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Pupils return to cash-starved classes;Philippines;Briefing;International

Philippine teachers are pressing for a 30 per cent wage rise, as the state education system faces a cash crisis at the start of the new academic year.

The government expected a shortage of 21,000 classrooms nationwide as children went back to school last week, many of them to face lessons in libraries and gyms. In Quezon city, education authorities are renting private houses to use as classrooms.

One of the worst-hit areas is the southern Islamic region of Mindanao, where the department of education says it needs more than 8,000 additional teachers in elementary and high schools. Class sizes of 60 are common.

"We really can't meet the shortfalls in teachers, chairs and classrooms yearly due to the lack of (budget) allocation," said Julia Acosta, the regional planning chief in Mindanao.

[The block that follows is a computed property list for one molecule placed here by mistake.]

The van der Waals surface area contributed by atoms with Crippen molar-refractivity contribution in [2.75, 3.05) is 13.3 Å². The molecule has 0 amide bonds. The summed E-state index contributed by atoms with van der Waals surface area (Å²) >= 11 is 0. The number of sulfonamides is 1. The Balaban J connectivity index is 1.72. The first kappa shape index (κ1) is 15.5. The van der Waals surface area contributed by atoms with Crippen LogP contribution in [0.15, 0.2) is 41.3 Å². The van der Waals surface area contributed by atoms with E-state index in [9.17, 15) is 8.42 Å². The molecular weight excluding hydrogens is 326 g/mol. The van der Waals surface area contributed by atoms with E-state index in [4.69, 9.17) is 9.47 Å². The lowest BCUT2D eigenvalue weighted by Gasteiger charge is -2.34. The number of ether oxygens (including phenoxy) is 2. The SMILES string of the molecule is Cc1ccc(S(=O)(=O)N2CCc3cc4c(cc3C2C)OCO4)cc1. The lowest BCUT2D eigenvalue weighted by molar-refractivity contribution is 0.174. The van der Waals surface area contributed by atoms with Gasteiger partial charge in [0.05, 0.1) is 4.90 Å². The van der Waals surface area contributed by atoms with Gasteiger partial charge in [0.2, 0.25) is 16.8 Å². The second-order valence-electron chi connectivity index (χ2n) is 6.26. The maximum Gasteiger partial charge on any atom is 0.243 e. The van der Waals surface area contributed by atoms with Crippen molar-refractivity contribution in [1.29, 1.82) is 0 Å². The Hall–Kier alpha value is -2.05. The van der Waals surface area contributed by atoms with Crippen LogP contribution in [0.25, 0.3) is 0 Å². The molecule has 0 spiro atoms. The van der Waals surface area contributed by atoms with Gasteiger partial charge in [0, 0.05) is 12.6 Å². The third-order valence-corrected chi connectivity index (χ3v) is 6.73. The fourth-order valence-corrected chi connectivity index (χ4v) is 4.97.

While the Philippines has been relatively unscathed by Asia'seconomic crisis, the main impact on education has been cash-strapped parents withdrawing their children from the popular private-school sector, and enrolling them in the overcrowded government schools.

Education spending has risen from 13 per cent of the national budget in the early 1990s to around 17 per cent, but most of that increase has gone on teachers' salaries.

However, a teacher still gets paid only pound;149 a month and a militant union, the Alliance for Concerned Teachers, is calling for a pound;43 pay rise.

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